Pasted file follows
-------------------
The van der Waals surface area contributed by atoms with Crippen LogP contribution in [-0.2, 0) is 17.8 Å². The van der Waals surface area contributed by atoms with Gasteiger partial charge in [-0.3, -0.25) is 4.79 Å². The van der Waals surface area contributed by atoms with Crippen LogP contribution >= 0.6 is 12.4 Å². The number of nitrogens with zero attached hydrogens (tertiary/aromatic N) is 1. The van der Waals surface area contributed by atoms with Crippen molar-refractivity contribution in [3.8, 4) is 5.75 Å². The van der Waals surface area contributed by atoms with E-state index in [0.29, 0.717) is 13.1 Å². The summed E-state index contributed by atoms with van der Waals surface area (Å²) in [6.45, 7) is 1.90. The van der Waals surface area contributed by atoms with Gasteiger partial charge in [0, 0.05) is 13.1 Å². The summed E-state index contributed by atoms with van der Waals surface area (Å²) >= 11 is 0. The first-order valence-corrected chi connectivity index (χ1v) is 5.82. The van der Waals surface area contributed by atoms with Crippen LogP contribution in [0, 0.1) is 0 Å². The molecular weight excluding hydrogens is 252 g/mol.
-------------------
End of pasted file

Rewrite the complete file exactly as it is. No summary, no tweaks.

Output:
The van der Waals surface area contributed by atoms with Crippen LogP contribution in [-0.2, 0) is 17.8 Å². The van der Waals surface area contributed by atoms with Gasteiger partial charge in [-0.3, -0.25) is 4.79 Å². The van der Waals surface area contributed by atoms with Crippen LogP contribution >= 0.6 is 12.4 Å². The number of nitrogens with zero attached hydrogens (tertiary/aromatic N) is 1. The van der Waals surface area contributed by atoms with Crippen molar-refractivity contribution in [3.8, 4) is 5.75 Å². The van der Waals surface area contributed by atoms with E-state index in [0.29, 0.717) is 13.1 Å². The summed E-state index contributed by atoms with van der Waals surface area (Å²) in [6.45, 7) is 1.90. The van der Waals surface area contributed by atoms with Gasteiger partial charge in [0, 0.05) is 13.1 Å². The summed E-state index contributed by atoms with van der Waals surface area (Å²) >= 11 is 0. The first-order valence-corrected chi connectivity index (χ1v) is 5.82. The van der Waals surface area contributed by atoms with Crippen LogP contribution in [0, 0.1) is 0 Å². The molecular weight excluding hydrogens is 252 g/mol.